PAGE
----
More than any other film star, Jack Nicholson's off-screen character seems to match that of his on-screen persona. The way his lips purse and his eyebrows arch; that famous shark's smile. He is perhaps the only star that everybody is capable of impersonating.
There are two Jacks, however pre-Easy Rider and post-Easy Rider. The pre-Easy Rider Jack was a B-movie actor with a long list of Westerns, horror films and biker movies to his credit. Following the landmark 1969 road movie, he was transformed into a superstar with his pick of parts. And the actor remembers the exact moment it happened midway through the movie's premiere at the Cannes Film Festival.
"I had been to Cannes a couple of times before, and I knew the place like a guttersnipe," he says. "I was a back-street movie hustler, and I could smell it when something really big was going on. I had been around long enough to know while I was sitting in that audience, I had become a movie star. Nobody's ever had that experience, I don"t think."
Jack was born John Joseph Nicholson on April 22, 1937, in Neptune, New Jersey. Within weeks of graduating from Manasquan High School, he was off to Hollywood on what was supposed to be a short trip before going to college. He never came back.
His first role a lead came in the 1958 B-movie, The Cry Baby Killer, playing a troubled teen. It seemed an auspicious start, but a follow-up part didn't appear for another two years. "He was not that self-assured at the beginning," says Roger Corman, who produced The Cry Baby Killer. "He had that flamboyance... but he was not convinced he would be recognised."
By the tail end of the Sixties, Jack had appeared in 20 movies, written two screenplays, and was signed to direct his first film. Then, in 1968, when Rip Torn dropped out of Easy Rider, Jack stepped in. The film persona he projected somewhere between world-weary disillusion and cool cynicism captured the mood of the times, and the rest was history.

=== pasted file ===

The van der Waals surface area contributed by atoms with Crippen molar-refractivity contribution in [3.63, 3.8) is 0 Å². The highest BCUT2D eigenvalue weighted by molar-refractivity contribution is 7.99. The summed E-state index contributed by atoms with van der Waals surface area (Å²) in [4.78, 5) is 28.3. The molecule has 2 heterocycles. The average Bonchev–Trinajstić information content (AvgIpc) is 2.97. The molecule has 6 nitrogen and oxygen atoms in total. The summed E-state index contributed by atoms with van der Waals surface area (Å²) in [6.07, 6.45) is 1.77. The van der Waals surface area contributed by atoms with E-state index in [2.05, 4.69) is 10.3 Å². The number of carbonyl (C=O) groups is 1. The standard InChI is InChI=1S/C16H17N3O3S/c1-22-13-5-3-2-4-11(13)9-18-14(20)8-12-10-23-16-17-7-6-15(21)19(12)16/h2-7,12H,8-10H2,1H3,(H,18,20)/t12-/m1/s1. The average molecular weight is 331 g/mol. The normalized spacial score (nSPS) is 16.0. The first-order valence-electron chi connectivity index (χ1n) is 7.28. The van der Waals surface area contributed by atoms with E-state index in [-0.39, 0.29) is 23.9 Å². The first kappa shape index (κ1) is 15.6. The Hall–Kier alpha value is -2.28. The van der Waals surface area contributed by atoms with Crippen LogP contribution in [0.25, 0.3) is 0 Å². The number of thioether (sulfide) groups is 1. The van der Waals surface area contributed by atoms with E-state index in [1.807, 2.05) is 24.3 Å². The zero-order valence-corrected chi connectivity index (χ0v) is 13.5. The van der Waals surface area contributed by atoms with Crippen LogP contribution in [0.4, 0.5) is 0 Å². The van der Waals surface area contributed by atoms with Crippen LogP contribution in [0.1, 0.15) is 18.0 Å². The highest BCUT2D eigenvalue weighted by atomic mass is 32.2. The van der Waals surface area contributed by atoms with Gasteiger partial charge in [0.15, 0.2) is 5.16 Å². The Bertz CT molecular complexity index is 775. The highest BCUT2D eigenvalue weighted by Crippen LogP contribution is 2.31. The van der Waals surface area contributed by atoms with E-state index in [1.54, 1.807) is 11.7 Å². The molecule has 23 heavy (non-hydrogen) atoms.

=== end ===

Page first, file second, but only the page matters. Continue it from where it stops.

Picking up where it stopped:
Within a few years he reached his peak a nuanced performer mastering his art from film to film. Jack made his name playing fallen angels, whether in the guise of the self-destructive artist in 1970's Five Easy Pieces, the defeated rebel five years later in One Flew Over The Cuckoo's Nest which earned him his first Best Actor Oscar or the grounded astronaut of 1983's Terms Of Endearment, which brought a Best Supporting Actor gong. But for many, his tour de force was a turn as the embittered romantic of Roman Polanski's 1974 masterpiece Chinatown.
Perhaps because he is bigger than many of the roles he plays, Jack's personal life has been played out before the public gaze. When, while making Chinatown, he discovered that the woman he had called his "mother" was in fact his grandmother, and his "sister" was his mother, it was through a reporter who had been researching a story. The revelation came long after both had been claimed by cancer, but art seemed to be echoing life in the eerie parallels with the disturbing family secret of Chinatown.
In 1990, his on-off relationship with Angelica Huston came to an unhappy and very public conclusion when it was revealed he had fathered a daughter, Lorraine, by the actress Rebecca Broussard. Two years later, the couple also had a son, Raymond, but they split up in 1999. Jack also has an adult daughter, Jennifer, from an earlier marriage.
In the 1980s, Jack cultivated his on-screen persona with a series of outlandish roles. He was devilishly well-cast as Satan in modern-day guise in 1987's The Witches Of Eastwick and won a second Best Actor Oscar for 1997's As Good As It Gets. However, he has also been accused of abandoning his more subtle interpretations for over-the-top hamminess and, at worst, self-parody. His turn as the Joker in Batman for which he earned a reported $60 million was a case in point.
But there is no doubt that Jack is still capable of delivering a streamlined performance. His frill-free turn in Sean Penn's 2001 movie The Pledge proved that, as did his outstanding role in Martin Scorsese's The Departed. "How many jobs can you really get better at after 30-something years," he said in 1996, flexing that trademark Nicholson smile. "You can in mine. I can guarantee I'm better now than I was in Five Easy Pieces. I'm still working at it."